From one angle Shaolin Sandor Liu is a happy-go-lucky, loud, larger-than-life figure casually skating himself to European, World and Olympic Short Track Speed Skating glory. But look a little closer and the reality is somewhat different.
“If my coach said jump off the roof I would jump off the roof because if she said that would make me an Olympic champion I would do that,” Shaolin said during a recent interview for the ISU’s #UpAgain Show. “If my coach said you should do 100 laps and I say I think 95 laps would do much better for me that’s already a trust issue and [then] it’s hard to improve as one team, in one boat.”
Shaolin Sandor Liu (HUN) at the ISU European Short Track Speed Skating Championships 2017©International Skating Union (ISU)
Instantly you understand how this often playful, always smiling figure has clambered to the very top of his sport, alongside his equally talented brother, Shaoang Liu. Shaolin may seek out the cameras immediately before or after every race but there is nothing jocular about his approach when the gun goes.
It is an approach that has been forged by China in more ways than one. First up, as he and younger sibling Shaoang explain on The Ice Skating Podcast, there was the critical move to China as teenagers in 2007. Here the talented but wayward Lius learned about “team play, strict rules” and what “dedication” really means.
But beyond that everything changed for Shaolin in particular with the arrival in Hungary five years later of their Chinese coach, Lina Zhang. She drew out the potential they had glimpsed in China. Not only did she change their physical training but Shaolin’s mental approach to sport.
Shaolin Sandor Liu (HUN) and Shaoang Liu (HUN) at the ISU World Short Track Speed Skating Championships 2021©International Skating Union (ISU)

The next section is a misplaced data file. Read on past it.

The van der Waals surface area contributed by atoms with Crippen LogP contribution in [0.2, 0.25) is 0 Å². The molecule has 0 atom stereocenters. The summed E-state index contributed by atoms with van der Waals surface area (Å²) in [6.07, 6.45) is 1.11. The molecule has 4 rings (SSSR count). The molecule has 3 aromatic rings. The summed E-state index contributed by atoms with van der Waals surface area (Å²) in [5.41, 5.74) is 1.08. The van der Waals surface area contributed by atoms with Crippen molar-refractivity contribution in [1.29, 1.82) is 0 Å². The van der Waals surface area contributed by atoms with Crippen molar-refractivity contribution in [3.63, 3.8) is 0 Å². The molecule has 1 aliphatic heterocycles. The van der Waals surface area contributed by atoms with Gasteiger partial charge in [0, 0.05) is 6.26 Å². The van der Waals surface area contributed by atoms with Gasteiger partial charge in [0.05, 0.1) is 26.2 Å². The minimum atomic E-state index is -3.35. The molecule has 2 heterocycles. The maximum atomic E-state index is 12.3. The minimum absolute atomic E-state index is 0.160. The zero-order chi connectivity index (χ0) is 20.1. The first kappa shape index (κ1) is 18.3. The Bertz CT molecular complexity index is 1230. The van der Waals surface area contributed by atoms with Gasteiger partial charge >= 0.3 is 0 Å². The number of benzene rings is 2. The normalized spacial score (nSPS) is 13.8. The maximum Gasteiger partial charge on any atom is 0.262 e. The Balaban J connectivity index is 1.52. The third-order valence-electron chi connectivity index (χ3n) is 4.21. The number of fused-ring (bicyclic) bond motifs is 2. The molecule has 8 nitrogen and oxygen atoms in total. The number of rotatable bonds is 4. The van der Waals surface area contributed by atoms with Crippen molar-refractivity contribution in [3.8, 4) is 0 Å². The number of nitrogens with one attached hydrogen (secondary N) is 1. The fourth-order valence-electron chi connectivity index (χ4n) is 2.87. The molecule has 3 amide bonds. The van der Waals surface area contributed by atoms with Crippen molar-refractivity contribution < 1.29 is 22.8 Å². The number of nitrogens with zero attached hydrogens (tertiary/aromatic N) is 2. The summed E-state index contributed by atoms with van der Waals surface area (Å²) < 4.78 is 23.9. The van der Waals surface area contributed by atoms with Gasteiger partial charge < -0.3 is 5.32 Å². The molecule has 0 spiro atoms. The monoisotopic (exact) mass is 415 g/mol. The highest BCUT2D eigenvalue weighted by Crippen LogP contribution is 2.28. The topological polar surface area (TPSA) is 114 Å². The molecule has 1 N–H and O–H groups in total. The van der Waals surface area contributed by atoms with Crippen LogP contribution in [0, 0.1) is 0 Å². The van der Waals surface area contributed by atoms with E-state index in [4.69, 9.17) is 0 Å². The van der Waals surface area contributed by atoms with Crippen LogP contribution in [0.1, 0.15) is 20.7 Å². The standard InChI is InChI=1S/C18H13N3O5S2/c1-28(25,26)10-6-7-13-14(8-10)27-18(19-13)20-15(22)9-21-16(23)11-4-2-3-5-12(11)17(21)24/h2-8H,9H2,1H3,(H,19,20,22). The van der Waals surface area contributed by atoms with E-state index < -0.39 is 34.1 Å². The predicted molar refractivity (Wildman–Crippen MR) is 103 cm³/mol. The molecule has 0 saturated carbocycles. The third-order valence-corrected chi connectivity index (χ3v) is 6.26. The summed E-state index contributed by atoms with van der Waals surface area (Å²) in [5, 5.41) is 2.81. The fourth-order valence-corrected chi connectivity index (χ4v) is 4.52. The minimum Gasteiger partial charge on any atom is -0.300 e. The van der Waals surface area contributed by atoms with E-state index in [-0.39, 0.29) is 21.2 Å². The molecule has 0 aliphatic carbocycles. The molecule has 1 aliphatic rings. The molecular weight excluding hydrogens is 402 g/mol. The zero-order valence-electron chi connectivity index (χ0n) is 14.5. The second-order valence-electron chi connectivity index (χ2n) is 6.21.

In December 2012 Shaolin made his first ISU World Cup Short Track Speed Skating quarter-final in Shanghai. Buzzing with excitement the then 17-year-old turned to his coach on the way back to the hotel and told her he wanted to “win World Cups one day”. Her reply was not what he expected.
Shaolin Sandor Liu (HUN) at the ISU European Short Track Speed Skating Championships 2019©International Skating Union (ISU)
“She said don’t think about that, it’s really hard to win a competition and you might never win any… we are making a plan to always reach the top 32 and next year the top 16 and next year the top eight and after the top eight it’s really easy to qualify for semi-finals and to get on the podium.”
Things may have gone a little quicker than Lina had expected – Shaolin won his first ISU World Cup Short Track Speed Skating race back in Shanghai in 2015/16 – but the underlying approach has never wavered. It is all about consistency, getting to every semi-final. There is not much time for celebration.
Shaolin Sandor Liu (HUN) at the ISU World Short Track Speed Skating Championships 2016©International Skating Union (ISU)
“I became World champion in 2016 [500m], I was so happy that I was the first [Short Track Speed Skating] world champion in our country and I went in the dressing room screaming, so happy. After 15 minutes my coach came over and said, ‘OK, that was enough, you’ve had your time, you have to forget everything about it’,” Shaolin laughed.
“She was right. That was the end of the season and the new season was coming. Next year I would travel as a World champion but I couldn’t race like I was a World champion.”
Shaolin Sandor Liu (HUN) at the ISU World Short Track Speed Skating Championships 2021©International Skating Union (ISU)
This attitude was critical at Shaolin’s defining moment. Having arrived at the 2018 Olympic Games as a major medal threat in both the 500m and 1000m, the already multi-European and World championship medal-winner saw the other side of sport. A disappointing eighth in the 1000m, Shaolin was devastated by his failure to qualify for the A final in the 500m. He was on the verge of pulling out of his final individual race – “I hadn’t come to race the B final” – when Lina pulled him to one side and told him to “go and win the B final and then go and win the Relay”.
He promptly did both. Being Shaolin he could not resist putting Queen’s We are the Champions on the changing room speakers before he and his brother led the Hungarian quartet to the start line but then that is just who he is.